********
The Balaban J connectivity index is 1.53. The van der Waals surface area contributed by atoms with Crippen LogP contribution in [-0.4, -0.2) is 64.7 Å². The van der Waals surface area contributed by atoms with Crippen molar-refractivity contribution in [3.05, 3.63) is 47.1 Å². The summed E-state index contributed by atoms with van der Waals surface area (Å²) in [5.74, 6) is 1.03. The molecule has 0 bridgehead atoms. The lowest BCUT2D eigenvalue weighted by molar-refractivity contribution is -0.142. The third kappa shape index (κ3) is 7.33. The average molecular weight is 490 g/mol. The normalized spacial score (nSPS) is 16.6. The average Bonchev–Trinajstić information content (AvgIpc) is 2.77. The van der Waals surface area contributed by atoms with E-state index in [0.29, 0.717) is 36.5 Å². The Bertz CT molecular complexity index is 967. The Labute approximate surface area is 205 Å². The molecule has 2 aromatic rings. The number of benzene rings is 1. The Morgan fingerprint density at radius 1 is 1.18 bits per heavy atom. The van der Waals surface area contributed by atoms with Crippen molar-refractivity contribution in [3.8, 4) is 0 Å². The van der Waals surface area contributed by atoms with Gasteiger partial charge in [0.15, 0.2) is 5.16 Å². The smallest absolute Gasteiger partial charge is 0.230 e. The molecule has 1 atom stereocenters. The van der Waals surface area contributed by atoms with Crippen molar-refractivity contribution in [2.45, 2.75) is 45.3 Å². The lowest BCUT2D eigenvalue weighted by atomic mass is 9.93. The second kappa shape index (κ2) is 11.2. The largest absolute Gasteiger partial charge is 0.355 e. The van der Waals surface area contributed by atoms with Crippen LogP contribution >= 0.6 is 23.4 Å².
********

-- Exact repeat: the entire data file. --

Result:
The Balaban J connectivity index is 1.53. The van der Waals surface area contributed by atoms with Crippen LogP contribution in [-0.4, -0.2) is 64.7 Å². The van der Waals surface area contributed by atoms with Crippen molar-refractivity contribution in [3.05, 3.63) is 47.1 Å². The summed E-state index contributed by atoms with van der Waals surface area (Å²) in [5.74, 6) is 1.03. The molecule has 0 bridgehead atoms. The lowest BCUT2D eigenvalue weighted by molar-refractivity contribution is -0.142. The third kappa shape index (κ3) is 7.33. The average molecular weight is 490 g/mol. The normalized spacial score (nSPS) is 16.6. The average Bonchev–Trinajstić information content (AvgIpc) is 2.77. The van der Waals surface area contributed by atoms with E-state index in [0.29, 0.717) is 36.5 Å². The Bertz CT molecular complexity index is 967. The Labute approximate surface area is 205 Å². The molecule has 2 aromatic rings. The number of benzene rings is 1. The Morgan fingerprint density at radius 1 is 1.18 bits per heavy atom. The van der Waals surface area contributed by atoms with Crippen molar-refractivity contribution in [3.8, 4) is 0 Å². The van der Waals surface area contributed by atoms with Gasteiger partial charge in [0.15, 0.2) is 5.16 Å². The smallest absolute Gasteiger partial charge is 0.230 e. The molecule has 1 atom stereocenters. The van der Waals surface area contributed by atoms with Crippen molar-refractivity contribution in [2.45, 2.75) is 45.3 Å². The lowest BCUT2D eigenvalue weighted by atomic mass is 9.93. The second kappa shape index (κ2) is 11.2. The largest absolute Gasteiger partial charge is 0.355 e. The van der Waals surface area contributed by atoms with Crippen LogP contribution >= 0.6 is 23.4 Å².